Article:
Although a firmly established ‘student town’, students in Brighton face difficulties when it comes to renting. There is a shortage of affordable and liveable student housing, juxtaposing the abundance of student letting agencies listing old, damp and frequently unsanitary homes on their books. This, combined with the rising number of students, points towards increasing figures of rent, without the corresponding increase in standards of living. Although this and the issue of damp remains prevalent within all properties in Brighton, student homes are notoriously ill kept by both students, and the landlord or agency.Letting agents often advise students to thoroughly inspect the properties before renting, considering factors such as dampness and cleanliness added Brighton & Hove Letting Agents.
Students are known to leave dirty properties to fester all year, and letting agents mirror this mind-set, so do not adequately prepare houses for the next tenants, presuming that they will treat the property in the same way as the previous tenants. This back-and-forth has created a situation in which the large majority of student homes are run down.
The difficulty in this is that students are restricted to renting student properties only. So this cycle is difficult to break. Most of the properties available to students are owned by various estate agencies across Brighton and Hove, although some are owned by private landlords.
The University of Brighton sets the average cost of renting a student house at £110-£145 per week (The University of Brighton). This is a huge proportion of a student’s average budget. And what exactly are students getting for their money?
I spoke to a few current and previous students of Sussex and Brighton about their experiences with renting student accommodation:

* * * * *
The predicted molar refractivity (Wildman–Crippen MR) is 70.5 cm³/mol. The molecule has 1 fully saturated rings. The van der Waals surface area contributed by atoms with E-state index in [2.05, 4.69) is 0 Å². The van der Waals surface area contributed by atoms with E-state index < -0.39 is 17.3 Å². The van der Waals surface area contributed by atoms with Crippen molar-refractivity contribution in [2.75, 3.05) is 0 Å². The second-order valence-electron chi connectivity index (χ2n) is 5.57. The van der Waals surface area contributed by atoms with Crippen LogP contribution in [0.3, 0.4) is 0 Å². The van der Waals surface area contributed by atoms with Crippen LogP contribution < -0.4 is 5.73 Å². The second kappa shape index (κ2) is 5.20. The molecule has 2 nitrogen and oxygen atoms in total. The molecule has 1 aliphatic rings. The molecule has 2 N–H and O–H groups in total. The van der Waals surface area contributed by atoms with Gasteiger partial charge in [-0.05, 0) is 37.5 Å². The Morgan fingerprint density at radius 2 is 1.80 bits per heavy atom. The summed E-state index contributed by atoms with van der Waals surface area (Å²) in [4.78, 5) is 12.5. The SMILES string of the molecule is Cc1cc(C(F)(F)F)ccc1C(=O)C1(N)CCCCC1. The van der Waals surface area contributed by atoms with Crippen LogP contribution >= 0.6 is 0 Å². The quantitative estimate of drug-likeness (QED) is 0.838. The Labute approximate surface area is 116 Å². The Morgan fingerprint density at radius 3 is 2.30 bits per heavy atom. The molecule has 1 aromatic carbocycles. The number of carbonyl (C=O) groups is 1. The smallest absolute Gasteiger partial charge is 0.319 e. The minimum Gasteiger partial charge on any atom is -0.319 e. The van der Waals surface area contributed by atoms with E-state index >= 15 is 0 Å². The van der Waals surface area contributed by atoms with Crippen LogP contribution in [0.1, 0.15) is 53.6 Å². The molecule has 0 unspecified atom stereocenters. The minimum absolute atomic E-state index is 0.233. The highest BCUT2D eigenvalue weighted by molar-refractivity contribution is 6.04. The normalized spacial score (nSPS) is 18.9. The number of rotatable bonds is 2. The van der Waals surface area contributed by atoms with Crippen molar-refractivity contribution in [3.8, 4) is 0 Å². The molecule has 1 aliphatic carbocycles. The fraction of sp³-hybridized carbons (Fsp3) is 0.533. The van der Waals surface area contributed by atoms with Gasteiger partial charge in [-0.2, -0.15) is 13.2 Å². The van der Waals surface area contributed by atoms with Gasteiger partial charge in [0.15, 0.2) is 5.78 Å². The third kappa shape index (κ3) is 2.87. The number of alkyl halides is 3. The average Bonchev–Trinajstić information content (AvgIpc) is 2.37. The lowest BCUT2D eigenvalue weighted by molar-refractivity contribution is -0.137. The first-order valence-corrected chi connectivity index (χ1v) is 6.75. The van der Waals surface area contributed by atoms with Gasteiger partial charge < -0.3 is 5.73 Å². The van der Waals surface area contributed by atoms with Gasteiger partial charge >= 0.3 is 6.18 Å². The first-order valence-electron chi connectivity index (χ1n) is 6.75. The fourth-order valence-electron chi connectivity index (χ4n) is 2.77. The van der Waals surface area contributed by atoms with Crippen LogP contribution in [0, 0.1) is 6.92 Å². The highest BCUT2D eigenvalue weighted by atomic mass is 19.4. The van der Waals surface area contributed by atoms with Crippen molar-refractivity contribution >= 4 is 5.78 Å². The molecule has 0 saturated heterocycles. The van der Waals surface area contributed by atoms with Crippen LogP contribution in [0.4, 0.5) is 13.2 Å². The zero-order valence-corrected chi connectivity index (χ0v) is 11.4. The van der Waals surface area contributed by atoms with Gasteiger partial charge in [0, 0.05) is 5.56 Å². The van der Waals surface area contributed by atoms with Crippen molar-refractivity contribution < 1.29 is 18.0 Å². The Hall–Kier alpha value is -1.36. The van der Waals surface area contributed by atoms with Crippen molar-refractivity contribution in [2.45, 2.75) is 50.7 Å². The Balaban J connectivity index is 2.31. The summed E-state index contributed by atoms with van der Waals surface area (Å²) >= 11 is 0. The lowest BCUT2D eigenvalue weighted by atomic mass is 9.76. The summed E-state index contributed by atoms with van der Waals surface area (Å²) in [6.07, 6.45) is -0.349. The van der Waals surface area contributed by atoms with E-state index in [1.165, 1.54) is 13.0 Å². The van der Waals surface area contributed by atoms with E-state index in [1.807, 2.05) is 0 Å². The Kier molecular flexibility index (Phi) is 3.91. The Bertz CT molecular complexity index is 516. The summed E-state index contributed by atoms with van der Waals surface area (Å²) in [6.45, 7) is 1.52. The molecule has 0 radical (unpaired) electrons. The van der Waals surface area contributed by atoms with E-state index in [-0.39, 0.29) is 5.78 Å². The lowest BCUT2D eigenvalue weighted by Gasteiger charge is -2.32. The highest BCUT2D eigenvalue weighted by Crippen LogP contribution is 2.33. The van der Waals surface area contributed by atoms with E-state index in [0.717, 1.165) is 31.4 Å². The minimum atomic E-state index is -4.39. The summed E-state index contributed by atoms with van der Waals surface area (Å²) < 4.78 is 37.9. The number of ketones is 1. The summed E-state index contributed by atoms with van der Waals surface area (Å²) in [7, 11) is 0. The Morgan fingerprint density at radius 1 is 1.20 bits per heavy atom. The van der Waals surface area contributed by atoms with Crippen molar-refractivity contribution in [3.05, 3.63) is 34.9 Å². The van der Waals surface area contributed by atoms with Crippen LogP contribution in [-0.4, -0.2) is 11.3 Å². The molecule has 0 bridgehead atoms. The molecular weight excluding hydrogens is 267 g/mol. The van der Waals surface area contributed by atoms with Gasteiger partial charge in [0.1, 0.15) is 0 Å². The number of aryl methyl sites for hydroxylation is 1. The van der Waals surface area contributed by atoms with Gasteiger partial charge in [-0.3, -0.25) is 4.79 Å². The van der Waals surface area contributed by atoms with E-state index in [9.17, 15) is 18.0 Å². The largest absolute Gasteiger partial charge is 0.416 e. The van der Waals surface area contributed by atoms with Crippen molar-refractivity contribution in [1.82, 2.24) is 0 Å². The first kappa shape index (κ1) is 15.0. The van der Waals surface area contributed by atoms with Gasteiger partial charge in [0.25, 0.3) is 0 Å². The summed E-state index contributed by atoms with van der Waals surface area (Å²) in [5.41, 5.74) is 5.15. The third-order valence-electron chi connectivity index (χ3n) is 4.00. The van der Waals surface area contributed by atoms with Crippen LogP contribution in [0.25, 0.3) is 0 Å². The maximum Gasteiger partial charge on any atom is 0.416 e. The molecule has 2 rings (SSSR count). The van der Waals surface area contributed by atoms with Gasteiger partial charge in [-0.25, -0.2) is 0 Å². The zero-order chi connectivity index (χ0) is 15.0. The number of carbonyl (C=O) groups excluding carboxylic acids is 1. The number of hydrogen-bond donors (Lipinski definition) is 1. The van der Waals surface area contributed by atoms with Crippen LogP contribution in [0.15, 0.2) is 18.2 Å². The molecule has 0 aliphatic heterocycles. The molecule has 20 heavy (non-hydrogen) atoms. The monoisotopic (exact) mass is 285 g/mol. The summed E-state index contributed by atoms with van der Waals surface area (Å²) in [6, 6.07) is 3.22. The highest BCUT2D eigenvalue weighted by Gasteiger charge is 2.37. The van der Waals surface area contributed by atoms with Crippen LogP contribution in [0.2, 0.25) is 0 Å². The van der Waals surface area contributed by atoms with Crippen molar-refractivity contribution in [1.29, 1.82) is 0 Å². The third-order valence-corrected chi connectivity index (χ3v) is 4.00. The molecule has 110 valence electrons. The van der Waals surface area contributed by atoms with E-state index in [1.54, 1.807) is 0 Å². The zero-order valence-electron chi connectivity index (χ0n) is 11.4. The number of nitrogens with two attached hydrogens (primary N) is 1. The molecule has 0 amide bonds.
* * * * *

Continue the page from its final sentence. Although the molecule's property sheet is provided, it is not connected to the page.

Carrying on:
Luke, 23, a recent graduate from the University of Sussex, told me about his experience renting a property in Bevendean in second year:
“As students in the area, we would be blamed for everything, Any disturbance, any issue. When seagulls got into the bins, our neighbours blamed us, and the landlord backed them up. Even when we left the property, money was taken from our deposit for things that were broken when we moved in. And there was such a lack of organisation in the agency we were with, we would have several people from the office calling up and asking us the same questions – despite already answering them.”
Sarah, a 22 year old ex-student, told me of her experiences with a student property on Lewes Road:
“When we moved in, we discovered the property had a rat problem, and had had for some time. Our estate agents wanted very little to do with the problem, and even denied their own knowledge of the pest issue – despite the old trays of poison the exterminator later found. We were lucky enough to have an incredibly helpful landlady who helped us deal with the problem that the agency had dismissed, but not all students are. When the rats died, we had infestations of flies, which, again, our agency told us was out of their hands.”
Meghan, 20 and a current student at the University of Sussex, said:
“the agency I dealt with in my second year were completely unprofessional, they had a blasé attitude about all the problems we had within the house, and took money from our deposit without doing any repairs to the house. They believed as we were ‘ignorant’ students we would take it on the chin. However, after months of arguing I decided they were not worth my time. I am now far more cautious in regards to who I am renting with.”
Of course, students, on average, are not the cleanest, or tidiest, of people, and there are plenty of landlords and agencies that have witnessed their properties being destroyed by their student tenants. But this expectation is used to justify students experiences like Luke, Sarah and Meghan’s.
And what can students do to avoid experiences like these? For new students, the web of housing can be hard to navigate around. With many of the large agencies in Brighton receiving mixed reviews, it can be easy for a new student to be sucked in with a bad agency. Both the University’s of Brighton and Sussex recommend WhichPad, an online estate agents directory, with reviews by other students. The universities also offer to read through any housing contracts with students before they sign. Besides this, new students are left to fend for themselves in the daunting Brighton student housing market.
But, at least we have the beach.